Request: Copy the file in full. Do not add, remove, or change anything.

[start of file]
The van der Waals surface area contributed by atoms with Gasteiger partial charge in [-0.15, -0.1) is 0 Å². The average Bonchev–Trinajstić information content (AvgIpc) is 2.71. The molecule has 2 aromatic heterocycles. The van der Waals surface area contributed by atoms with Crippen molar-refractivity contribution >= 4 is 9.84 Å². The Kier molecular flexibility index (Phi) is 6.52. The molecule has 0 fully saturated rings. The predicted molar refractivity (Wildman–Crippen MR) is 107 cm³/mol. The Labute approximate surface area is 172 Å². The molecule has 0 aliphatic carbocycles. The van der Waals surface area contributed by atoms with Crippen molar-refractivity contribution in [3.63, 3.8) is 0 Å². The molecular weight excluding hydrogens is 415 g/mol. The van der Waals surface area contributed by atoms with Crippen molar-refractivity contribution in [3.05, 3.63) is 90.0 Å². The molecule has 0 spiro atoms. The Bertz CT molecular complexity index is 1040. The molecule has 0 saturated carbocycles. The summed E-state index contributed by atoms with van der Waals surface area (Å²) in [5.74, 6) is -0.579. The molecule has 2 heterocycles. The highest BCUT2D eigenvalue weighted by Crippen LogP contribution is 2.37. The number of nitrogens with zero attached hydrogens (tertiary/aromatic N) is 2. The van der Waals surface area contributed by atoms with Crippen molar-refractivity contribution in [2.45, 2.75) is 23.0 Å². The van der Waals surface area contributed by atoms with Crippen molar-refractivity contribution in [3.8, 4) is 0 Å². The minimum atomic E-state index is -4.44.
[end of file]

The van der Waals surface area contributed by atoms with Gasteiger partial charge in [-0.15, -0.1) is 0 Å². The average Bonchev–Trinajstić information content (AvgIpc) is 2.71. The molecule has 2 aromatic heterocycles. The van der Waals surface area contributed by atoms with Crippen molar-refractivity contribution >= 4 is 9.84 Å². The Kier molecular flexibility index (Phi) is 6.52. The molecule has 0 fully saturated rings. The predicted molar refractivity (Wildman–Crippen MR) is 107 cm³/mol. The Labute approximate surface area is 172 Å². The molecule has 0 aliphatic carbocycles. The van der Waals surface area contributed by atoms with Crippen molar-refractivity contribution in [3.63, 3.8) is 0 Å². The molecular weight excluding hydrogens is 415 g/mol. The van der Waals surface area contributed by atoms with Crippen molar-refractivity contribution in [3.05, 3.63) is 90.0 Å². The molecule has 0 spiro atoms. The Bertz CT molecular complexity index is 1040. The molecule has 0 saturated carbocycles. The summed E-state index contributed by atoms with van der Waals surface area (Å²) in [5.74, 6) is -0.579. The molecule has 2 heterocycles. The highest BCUT2D eigenvalue weighted by Crippen LogP contribution is 2.37. The number of nitrogens with zero attached hydrogens (tertiary/aromatic N) is 2. The van der Waals surface area contributed by atoms with Crippen molar-refractivity contribution in [2.45, 2.75) is 23.0 Å². The van der Waals surface area contributed by atoms with Crippen molar-refractivity contribution in [3.8, 4) is 0 Å². The minimum atomic E-state index is -4.44.